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" O, how wretched Is that poor man that hangs on princes' favours ! There is, betwixt that smile we would aspire to, That sweet aspect of princes, and their ruin, More pangs and fears than wars or women have; And when he falls, he falls like Lucifer, Never... "
The Beauties of Shakspeare Regularly Selected from Each Play. With a General ... - Page 165
by William Shakespeare, William Dodd - 1827 - 345 pages
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The book of recitations [ed.] by C.W. Smith

Charles William Smith (professor of elocution.) - 1857 - 338 pages
...must for ever hide me. Vain pomp and glory of this world, I hate ye ; I feel my heart new opened : Oh, how wretched Is that poor man that hangs on princes'...falls, he falls like Lucifer, Never to hope again. — Cromwell, I did not think to shed a tear In all my miseries ; but thou hast forced me, Out of thy...
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The Christian reformer; or, Unitarian magazine and review [ed. by ..., Volume 13

Robert Aspland - 1857 - 802 pages
...and Davison after him. ' Vain pomp and glory of this world, I hate ye ! 1 feel my heart new opened. 0 how wretched Is that poor man that hangs on princes'...falls, he falls like Lucifer, Never to hope again.' " Brewster, being now about thirty-eight years old, sought a place of retirement, far away from court,...
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School of engineering. Examination for diploma

Dublin city, univ - 1857 - 692 pages
...glory of this world, I hate ye : I feel my heart new open'd. 0 ! how wretched Is that poor man, who hangs on princes' favours. There is, betwixt that...falls, he falls like Lucifer, Never to hope again. SHAKSPEARE. TO BE TRANSLATED INTO LATIN PROSE. The human mind is of a very imitative nature : nor is...
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Pictures of the Olden Time: As Shown in the Fortunes of a Family of the Pilgrims

Edmund Hamilton Sears - Great Britain - 1857 - 468 pages
...hate ye ! I feel my heart new opened. O how wretched Is that poor man that hangs on princes' favors ! There is betwixt that smile we would aspire to, That...falls, he falls like Lucifer, Never to hope again." Brewster, being now about thirty-eight years old, sought a place of retirement, far away from court,...
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Shakspearian Reader: A Collection of the Most Approved Plays of Shakspeare ...

William Shakespeare - 1857 - 488 pages
...ye ; I feel my heart new opened : O, how wretched Is that poor man, that hangs on princes' favors ! There is, betwixt that smile we would aspire to, That...falls, he falls like Lucifer, Never to hope again. — Enter CROMWELL, amazedly. Why, how now, Cromwell ? Crom. I have no power to speak, sir. Wol What,...
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The Plays & Poems of Shakespeare: King Richard iii. King Henry Viii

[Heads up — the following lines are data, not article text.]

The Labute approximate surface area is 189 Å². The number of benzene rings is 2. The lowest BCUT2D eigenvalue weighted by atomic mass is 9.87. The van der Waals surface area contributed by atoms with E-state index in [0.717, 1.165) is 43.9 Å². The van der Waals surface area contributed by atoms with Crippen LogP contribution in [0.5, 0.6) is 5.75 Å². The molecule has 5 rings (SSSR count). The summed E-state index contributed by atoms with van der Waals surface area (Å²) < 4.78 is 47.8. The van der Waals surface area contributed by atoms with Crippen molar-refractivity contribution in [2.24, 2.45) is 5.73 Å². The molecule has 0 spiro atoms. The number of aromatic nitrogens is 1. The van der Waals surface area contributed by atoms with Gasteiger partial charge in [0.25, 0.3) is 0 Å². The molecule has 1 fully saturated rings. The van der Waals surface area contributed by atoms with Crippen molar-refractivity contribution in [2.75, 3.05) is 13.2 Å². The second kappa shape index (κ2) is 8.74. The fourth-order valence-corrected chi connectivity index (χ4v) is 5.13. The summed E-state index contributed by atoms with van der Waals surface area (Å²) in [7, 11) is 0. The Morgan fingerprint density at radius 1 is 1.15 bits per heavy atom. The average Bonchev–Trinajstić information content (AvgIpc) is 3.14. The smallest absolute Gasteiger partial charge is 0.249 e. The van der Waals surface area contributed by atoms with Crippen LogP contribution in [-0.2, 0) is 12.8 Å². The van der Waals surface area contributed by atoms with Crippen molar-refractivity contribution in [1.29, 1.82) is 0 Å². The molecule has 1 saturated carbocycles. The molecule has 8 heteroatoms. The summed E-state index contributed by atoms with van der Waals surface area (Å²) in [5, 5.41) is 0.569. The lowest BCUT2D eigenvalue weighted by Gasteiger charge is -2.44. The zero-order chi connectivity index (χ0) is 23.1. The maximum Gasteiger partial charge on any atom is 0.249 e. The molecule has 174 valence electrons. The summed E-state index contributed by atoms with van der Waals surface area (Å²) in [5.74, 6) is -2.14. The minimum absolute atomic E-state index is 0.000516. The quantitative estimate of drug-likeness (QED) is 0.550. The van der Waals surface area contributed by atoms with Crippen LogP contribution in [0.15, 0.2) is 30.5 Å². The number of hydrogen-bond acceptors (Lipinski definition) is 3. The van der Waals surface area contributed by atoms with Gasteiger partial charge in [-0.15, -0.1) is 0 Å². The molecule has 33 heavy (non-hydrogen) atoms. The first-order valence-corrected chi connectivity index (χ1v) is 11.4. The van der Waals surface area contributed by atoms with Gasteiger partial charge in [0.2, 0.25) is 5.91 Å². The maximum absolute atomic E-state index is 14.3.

William Shakespeare - 1857 - 352 pages
...heart new open'd. O, how wretched Is that poor man, that hangs on princes' favors ! There is, hetwixt that smile we would aspire to, That sweet aspect of...falls, he falls like Lucifer, Never to hope again. Enter CROMWELL, amazedly. Why, how now, Cromwell ? Crom. I have no power to speak, sir. Wol. What,...
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Class Book of Poetry: Consisting of Selections from Distinguished English ...

John Seely Hart - Readers - 1857 - 394 pages
...: O, how wretched Is that poor man, that hangs on princes' favours ! There is betwixt that smile he would aspire to, That sweet aspect of princes, and...falls, he falls like Lucifer, Never to hope again ! SHYLOCK. (From the Merchant of Venice.} Signior Antonio, many a time and oft, In the Rialto you have...
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The philosophy of William Shakespeare delineating in seven hundred and fifty ...

William Shakespeare - 1857 - 710 pages
...poor man, that hangs on princes' favours ! There is, betwixt that smile we would aspire to, surely That sweet aspect of princes, and their ruin, More...falls, he falls like Lucifer, Never to hope again. K. HE.-. RV VIll., A. 3, S. 2. THE HUMAN FANG (SLANDER). WHAT shall I need to draw my sword? the Hath...
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The Plays of Shakespeare with the Poems, Volume 2

William Shakespeare - 1859 - 784 pages
...and now has left me, Weary and old with service, to the mercy Of a rude stream, that must for ever hide me. Vain pomp and glory of this world, I hate...falls, he falls like Lucifer, Never to hope again. — Enter CROMWELL, amazedly. Why, how now, Cromwell ! CHOM. I have no power to speak, sir. WOL. What,...
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Shakespeare's Comedies, Histories, Tragedies, and Poems, Volume 4

William Shakespeare - 1858 - 736 pages
...The passage is hardly apposite enough to be worth extraction here. I feel my heart new open'd. Oh ! how wretched Is that poor man, that hangs on princes'...falls, he falls like Lucifer, Never to hope again. — Enter CROMWELL, standing amazed'. Why, how now, Cromwell ! Crom. I have no power to speak, sir....
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